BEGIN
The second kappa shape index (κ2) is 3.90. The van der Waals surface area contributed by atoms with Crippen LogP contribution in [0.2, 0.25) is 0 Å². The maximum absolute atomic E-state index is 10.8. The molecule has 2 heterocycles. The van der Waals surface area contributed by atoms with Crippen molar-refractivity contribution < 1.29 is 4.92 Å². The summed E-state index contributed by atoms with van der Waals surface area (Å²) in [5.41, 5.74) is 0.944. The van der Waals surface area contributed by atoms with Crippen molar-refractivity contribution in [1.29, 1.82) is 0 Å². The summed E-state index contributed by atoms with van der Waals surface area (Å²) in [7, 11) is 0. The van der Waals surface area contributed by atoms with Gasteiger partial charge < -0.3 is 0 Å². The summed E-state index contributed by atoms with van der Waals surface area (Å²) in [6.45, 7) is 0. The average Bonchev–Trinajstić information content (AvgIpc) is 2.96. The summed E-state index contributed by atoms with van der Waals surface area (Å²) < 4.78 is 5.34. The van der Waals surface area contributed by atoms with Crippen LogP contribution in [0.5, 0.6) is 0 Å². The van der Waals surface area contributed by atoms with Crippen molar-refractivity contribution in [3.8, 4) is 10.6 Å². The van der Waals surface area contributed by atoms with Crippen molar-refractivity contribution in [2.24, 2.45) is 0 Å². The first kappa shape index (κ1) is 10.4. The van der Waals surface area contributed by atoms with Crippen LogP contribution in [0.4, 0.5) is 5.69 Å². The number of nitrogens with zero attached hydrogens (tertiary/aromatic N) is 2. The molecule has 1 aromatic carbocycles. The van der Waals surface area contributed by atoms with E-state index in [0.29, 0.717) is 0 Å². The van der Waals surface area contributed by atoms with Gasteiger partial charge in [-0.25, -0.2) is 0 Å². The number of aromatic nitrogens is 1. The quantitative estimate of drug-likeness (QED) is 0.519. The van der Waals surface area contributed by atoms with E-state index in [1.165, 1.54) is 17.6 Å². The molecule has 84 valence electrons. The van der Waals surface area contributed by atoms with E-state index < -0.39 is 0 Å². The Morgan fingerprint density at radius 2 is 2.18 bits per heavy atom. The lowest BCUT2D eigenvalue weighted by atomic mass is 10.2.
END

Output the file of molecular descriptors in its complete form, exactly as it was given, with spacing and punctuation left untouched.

The second kappa shape index (κ2) is 3.90. The van der Waals surface area contributed by atoms with Crippen LogP contribution in [0.2, 0.25) is 0 Å². The maximum absolute atomic E-state index is 10.8. The molecule has 2 heterocycles. The van der Waals surface area contributed by atoms with Crippen molar-refractivity contribution < 1.29 is 4.92 Å². The summed E-state index contributed by atoms with van der Waals surface area (Å²) in [5.41, 5.74) is 0.944. The van der Waals surface area contributed by atoms with Crippen molar-refractivity contribution in [1.29, 1.82) is 0 Å². The summed E-state index contributed by atoms with van der Waals surface area (Å²) in [7, 11) is 0. The van der Waals surface area contributed by atoms with Gasteiger partial charge < -0.3 is 0 Å². The summed E-state index contributed by atoms with van der Waals surface area (Å²) in [6.45, 7) is 0. The average Bonchev–Trinajstić information content (AvgIpc) is 2.96. The summed E-state index contributed by atoms with van der Waals surface area (Å²) < 4.78 is 5.34. The van der Waals surface area contributed by atoms with Crippen LogP contribution in [0.5, 0.6) is 0 Å². The van der Waals surface area contributed by atoms with Crippen molar-refractivity contribution in [3.8, 4) is 10.6 Å². The van der Waals surface area contributed by atoms with Crippen molar-refractivity contribution in [2.24, 2.45) is 0 Å². The first kappa shape index (κ1) is 10.4. The van der Waals surface area contributed by atoms with Crippen LogP contribution in [0.4, 0.5) is 5.69 Å². The number of nitrogens with zero attached hydrogens (tertiary/aromatic N) is 2. The molecule has 1 aromatic carbocycles. The van der Waals surface area contributed by atoms with E-state index in [0.29, 0.717) is 0 Å². The van der Waals surface area contributed by atoms with Gasteiger partial charge in [-0.25, -0.2) is 0 Å². The number of aromatic nitrogens is 1. The quantitative estimate of drug-likeness (QED) is 0.519. The van der Waals surface area contributed by atoms with E-state index in [1.165, 1.54) is 17.6 Å². The molecule has 84 valence electrons. The van der Waals surface area contributed by atoms with E-state index < -0.39 is 0 Å². The Morgan fingerprint density at radius 2 is 2.18 bits per heavy atom. The lowest BCUT2D eigenvalue weighted by atomic mass is 10.2.